SALT LAKE CITY — Fall is jamming season here in Utah. Local produce is at its peak in the later months of summer and into the fall. ‘Putting up' vegetables and fruit has been a tradition around these parts since the pioneers rolled in to the Salt Lake Valley.
Jam making isn't an exact science, but it almost is. There a few key parts of the process that have to be done right so a batch will set, taste amazing, and keep well. If you're like me, and think of bread only as the conduit for jam and have been found hiding in the pantry with a spoon and an open jar, you probably want your jam to turn out perfectly. Here are a few tried and true tips for making the best jam ever.
Pick the best
Picking the highest quality fruit will ensure a tasty jam. With that said, don't worry if your fruit is in perfect shape. Taste is what's important, so find the sweetest produce you can but don't get too hung up on if it has bruises or is a little bit past its heyday. The best fruit for jam is just a little over-ripe, so the sugars are at their peak. I've been known to find a good fruit tree on the side of the road and start picking up pieces right off the sidewalk. As long as the fruit tastes good and isn't fermented, you're probably good to go.
As a rule of thumb the closer to the tree or bush you can find your fruit the better it will taste. There are lots of amazing fruit stands and farms in Utah that offer produce picked the same day it sells. For a more adventurous time, check out the local pick-your-own farms. For a comprehensive list of local you-pick farms, visit this page .
Prepare your fruit
One of the most tedious parts of making jam is getting everything ready. Some fruits, like apricots and raspberries, lend themselves to very little prep-time. Peaches, cherries, plums (depending on what sort of plum jam you're making) and gooseberries all take a bit more time to get ready.
Make sure you wash your fruit thoroughly and remove all pits, stems, and peels. Sometimes it may take a few hours to get your fruit ready for just one batch of jam. I tend to couple peach jam-making with college football games and make a night of sitting in my kitchen, peeling fruit and watching the game. Enlist the help of your family to help with the prep. After all, they'll want to enjoy the finished product later on, so it's only fitting they help out with the hardest part.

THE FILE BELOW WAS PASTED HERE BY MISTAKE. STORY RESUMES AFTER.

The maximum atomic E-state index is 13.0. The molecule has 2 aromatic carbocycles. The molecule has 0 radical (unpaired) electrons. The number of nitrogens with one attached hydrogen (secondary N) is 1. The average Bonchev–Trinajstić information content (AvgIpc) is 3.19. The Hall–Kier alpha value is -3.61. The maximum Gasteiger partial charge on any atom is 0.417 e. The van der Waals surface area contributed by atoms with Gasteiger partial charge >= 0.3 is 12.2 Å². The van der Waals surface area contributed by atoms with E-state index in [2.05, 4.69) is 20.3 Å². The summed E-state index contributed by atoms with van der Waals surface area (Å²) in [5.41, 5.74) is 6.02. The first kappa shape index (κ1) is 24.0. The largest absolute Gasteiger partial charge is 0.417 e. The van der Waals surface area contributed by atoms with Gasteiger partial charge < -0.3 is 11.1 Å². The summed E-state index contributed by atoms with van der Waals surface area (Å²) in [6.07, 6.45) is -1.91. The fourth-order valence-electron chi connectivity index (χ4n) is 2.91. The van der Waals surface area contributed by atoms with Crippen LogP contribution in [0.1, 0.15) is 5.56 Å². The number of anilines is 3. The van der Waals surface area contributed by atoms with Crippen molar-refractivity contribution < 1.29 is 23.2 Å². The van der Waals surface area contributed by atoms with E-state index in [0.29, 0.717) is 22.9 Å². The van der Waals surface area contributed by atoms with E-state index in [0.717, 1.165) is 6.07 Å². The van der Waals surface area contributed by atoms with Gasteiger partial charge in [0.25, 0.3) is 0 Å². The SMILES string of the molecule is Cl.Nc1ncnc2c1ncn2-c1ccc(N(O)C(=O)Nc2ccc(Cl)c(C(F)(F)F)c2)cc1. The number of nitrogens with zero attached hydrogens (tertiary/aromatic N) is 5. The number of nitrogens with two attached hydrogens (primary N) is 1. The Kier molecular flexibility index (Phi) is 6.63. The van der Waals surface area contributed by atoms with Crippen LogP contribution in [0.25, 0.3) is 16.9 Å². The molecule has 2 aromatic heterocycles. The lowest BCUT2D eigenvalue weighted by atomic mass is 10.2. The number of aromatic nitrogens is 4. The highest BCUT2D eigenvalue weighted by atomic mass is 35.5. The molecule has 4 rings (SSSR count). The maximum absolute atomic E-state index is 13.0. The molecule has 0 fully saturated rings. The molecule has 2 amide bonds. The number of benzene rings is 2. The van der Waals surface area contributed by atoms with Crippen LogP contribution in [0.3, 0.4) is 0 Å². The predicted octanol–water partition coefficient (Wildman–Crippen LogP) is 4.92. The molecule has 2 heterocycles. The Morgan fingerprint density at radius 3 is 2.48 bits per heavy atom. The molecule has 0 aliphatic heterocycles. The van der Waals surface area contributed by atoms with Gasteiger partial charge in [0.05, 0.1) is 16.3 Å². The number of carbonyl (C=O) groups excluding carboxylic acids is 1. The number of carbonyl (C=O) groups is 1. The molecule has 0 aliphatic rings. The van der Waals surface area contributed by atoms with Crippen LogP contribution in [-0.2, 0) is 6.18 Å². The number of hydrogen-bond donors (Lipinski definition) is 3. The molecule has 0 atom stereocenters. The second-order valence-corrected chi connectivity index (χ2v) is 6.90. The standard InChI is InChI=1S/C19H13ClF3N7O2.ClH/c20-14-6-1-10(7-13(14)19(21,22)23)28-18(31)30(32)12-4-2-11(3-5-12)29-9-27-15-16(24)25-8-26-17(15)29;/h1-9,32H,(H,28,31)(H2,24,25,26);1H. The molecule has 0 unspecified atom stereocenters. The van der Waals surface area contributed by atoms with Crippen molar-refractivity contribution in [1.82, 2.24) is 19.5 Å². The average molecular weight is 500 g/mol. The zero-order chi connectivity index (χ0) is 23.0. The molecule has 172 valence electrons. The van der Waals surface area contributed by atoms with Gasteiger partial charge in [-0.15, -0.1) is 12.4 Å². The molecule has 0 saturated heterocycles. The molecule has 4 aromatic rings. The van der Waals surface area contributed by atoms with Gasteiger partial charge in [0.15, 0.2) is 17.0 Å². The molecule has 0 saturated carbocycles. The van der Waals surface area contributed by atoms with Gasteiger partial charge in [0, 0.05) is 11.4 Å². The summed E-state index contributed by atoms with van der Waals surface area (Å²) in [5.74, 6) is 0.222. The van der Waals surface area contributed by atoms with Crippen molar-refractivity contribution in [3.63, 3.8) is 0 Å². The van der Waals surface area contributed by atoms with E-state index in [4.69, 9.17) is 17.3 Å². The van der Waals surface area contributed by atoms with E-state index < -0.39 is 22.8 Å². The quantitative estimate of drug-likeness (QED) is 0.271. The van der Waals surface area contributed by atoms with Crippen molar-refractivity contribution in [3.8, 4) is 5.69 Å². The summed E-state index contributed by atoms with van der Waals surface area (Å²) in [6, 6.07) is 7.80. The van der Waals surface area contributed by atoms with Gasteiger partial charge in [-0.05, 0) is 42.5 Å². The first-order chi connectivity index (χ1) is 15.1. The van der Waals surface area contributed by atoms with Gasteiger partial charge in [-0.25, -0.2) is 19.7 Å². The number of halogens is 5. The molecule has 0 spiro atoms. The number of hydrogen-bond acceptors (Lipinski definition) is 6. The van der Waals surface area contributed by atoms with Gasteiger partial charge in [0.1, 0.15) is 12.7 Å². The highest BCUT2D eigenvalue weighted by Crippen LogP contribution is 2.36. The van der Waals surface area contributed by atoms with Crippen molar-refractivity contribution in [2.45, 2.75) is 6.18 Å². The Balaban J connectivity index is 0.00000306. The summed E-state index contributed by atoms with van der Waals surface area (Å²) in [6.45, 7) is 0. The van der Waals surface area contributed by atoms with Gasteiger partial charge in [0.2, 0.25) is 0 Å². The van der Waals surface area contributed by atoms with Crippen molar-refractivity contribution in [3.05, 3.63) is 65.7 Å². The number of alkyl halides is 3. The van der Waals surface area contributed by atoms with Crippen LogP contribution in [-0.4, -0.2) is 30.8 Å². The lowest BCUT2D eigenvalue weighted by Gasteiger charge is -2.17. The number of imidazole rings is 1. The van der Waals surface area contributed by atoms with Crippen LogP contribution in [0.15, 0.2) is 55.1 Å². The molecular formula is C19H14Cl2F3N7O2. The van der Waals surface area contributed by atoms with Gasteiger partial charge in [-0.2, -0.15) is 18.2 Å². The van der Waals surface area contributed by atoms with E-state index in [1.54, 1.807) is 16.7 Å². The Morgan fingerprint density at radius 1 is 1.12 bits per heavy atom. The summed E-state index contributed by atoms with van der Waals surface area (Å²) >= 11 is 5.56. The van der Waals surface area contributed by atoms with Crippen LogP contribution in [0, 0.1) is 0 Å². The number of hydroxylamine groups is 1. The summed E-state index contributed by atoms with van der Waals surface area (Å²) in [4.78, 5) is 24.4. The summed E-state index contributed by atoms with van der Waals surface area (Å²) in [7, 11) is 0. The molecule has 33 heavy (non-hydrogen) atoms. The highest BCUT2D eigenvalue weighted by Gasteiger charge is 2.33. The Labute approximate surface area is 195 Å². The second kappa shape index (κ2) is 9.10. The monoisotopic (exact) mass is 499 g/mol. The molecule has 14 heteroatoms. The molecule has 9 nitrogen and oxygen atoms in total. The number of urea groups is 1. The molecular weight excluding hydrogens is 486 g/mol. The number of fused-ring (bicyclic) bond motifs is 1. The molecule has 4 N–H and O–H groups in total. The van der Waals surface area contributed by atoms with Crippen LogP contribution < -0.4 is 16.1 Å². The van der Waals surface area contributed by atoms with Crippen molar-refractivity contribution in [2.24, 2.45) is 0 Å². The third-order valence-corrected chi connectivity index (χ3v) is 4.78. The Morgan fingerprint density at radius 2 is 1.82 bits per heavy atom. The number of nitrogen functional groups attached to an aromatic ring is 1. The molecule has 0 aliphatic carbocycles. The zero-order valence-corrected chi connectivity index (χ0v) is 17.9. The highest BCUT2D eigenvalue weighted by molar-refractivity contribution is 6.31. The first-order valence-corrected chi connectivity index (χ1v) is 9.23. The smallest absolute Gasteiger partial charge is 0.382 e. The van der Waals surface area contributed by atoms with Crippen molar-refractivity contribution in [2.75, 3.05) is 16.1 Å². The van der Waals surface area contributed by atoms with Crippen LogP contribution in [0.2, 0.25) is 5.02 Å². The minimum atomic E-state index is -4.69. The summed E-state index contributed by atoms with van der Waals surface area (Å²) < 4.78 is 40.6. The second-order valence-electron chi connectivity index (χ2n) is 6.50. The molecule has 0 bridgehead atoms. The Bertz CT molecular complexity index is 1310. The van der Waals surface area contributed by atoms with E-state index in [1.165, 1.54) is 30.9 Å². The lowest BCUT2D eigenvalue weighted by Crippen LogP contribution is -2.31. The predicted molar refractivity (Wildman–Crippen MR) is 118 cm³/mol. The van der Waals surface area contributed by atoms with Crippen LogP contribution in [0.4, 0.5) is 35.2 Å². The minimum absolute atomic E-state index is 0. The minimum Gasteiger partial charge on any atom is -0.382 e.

Gather all needed supplies before the jam goes on the stove
After years of trial and error, this is one step I just cannot omit. Once the jam is cooking, it's difficult to leave your post to gather what you need. I make sure to collect all supplies for the entire process before I put anything on to cook. This makes jam-cooking go much smoother. A few items I always have on my supply list while jamming; ladle, canning funnel, wet dishcloth, canning tongs, pre-measured sugar (I'll talk more about this one in a second), and my sterilized lids and jars.
I usually set everything on a clean dishcloth next the stove. Makes sure, however, that any dish rags and cloths you use are ones that can get stained. Having all supplies close at hand will make things easier as you cook. Jam gets hot, and dashing around the kitchen to grab a utensil or ingredient can be dangerous.
Measure all ingredients exactly
Again, another trial and error one for me. There is something very fickle about pectin; it won't set unless all the elements are arranged perfectly. I always pre-measure my sugar and set it in a bowl next to my other supplies before I get going.
Measuring out the fruit can be tricky as fruit isn't always level. I use a liquid two cup measure and always tap the cup on the countertop a few times to makes sure things are settled. If you run out of fruit and don't have enough to finish your recipe, consider adding a little more of another variety to top things off. One of the happiest mistakes I ever made came when I ran out of raspberries and added a cup of peaches to round out my jam. Raspberry-peach jam is now an autumn standard.
Watch your timing
Jam is a precision sport. It is crucial to follow the timing directions on the recipes. Jam that doesn't cook long enough won't set right and jam that cooks too long won't taste good. Most recipes specify letting the jam come to a rolling boil, adding the sugar, and then having the jam come again to a rolling boil for a one or two minutes.
Once your jam starts boiling, you will need to watch it closely. If things are getting foamy, you can add a tablespoon or so of butter to cut down on the froth. I really like jam foam, so I usually skip this step. Once your timer goes off and the jam is done, ladle the liquid immediately into the jars. Make sure the tops of the jars are completely cleaned off before applying the lids and rims. Any stray jam or dirt will affect the sealing (this is where the wet dishcloth comes in handy).
Depending on what method you are using to process the jam once it is canned, check your recipe again to make sure you get everything right.
Now you're done! Enjoy your jam. Don't feel bad if you find yourself eating it with a spoon out of the jar. It happens to the best of us.